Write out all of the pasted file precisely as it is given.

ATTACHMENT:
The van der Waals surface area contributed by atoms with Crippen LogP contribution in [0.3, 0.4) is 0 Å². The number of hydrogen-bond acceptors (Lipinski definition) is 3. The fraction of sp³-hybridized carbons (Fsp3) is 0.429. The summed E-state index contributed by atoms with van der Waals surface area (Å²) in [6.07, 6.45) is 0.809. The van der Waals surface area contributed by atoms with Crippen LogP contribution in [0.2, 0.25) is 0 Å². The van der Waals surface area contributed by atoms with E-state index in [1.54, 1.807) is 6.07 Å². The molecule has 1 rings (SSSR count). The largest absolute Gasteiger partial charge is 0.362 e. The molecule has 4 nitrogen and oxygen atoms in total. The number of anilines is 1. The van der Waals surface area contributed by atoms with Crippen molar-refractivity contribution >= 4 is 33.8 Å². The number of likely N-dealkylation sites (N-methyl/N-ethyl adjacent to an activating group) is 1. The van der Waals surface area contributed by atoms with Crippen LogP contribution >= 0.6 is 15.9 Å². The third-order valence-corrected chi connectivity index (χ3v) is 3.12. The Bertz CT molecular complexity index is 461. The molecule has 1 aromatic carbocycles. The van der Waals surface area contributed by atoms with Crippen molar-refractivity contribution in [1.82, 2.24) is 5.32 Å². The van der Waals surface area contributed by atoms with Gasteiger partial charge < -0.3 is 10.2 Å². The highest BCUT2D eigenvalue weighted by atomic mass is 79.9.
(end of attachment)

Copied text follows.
The van der Waals surface area contributed by atoms with Crippen LogP contribution in [0.3, 0.4) is 0 Å². The number of hydrogen-bond acceptors (Lipinski definition) is 3. The fraction of sp³-hybridized carbons (Fsp3) is 0.429. The summed E-state index contributed by atoms with van der Waals surface area (Å²) in [6.07, 6.45) is 0.809. The van der Waals surface area contributed by atoms with Crippen LogP contribution in [0.2, 0.25) is 0 Å². The van der Waals surface area contributed by atoms with E-state index in [1.54, 1.807) is 6.07 Å². The molecule has 1 rings (SSSR count). The largest absolute Gasteiger partial charge is 0.362 e. The molecule has 4 nitrogen and oxygen atoms in total. The number of anilines is 1. The van der Waals surface area contributed by atoms with Crippen molar-refractivity contribution >= 4 is 33.8 Å². The number of likely N-dealkylation sites (N-methyl/N-ethyl adjacent to an activating group) is 1. The van der Waals surface area contributed by atoms with Crippen LogP contribution >= 0.6 is 15.9 Å². The third-order valence-corrected chi connectivity index (χ3v) is 3.12. The Bertz CT molecular complexity index is 461. The molecule has 1 aromatic carbocycles. The van der Waals surface area contributed by atoms with Crippen molar-refractivity contribution in [1.82, 2.24) is 5.32 Å². The van der Waals surface area contributed by atoms with Gasteiger partial charge < -0.3 is 10.2 Å². The highest BCUT2D eigenvalue weighted by atomic mass is 79.9.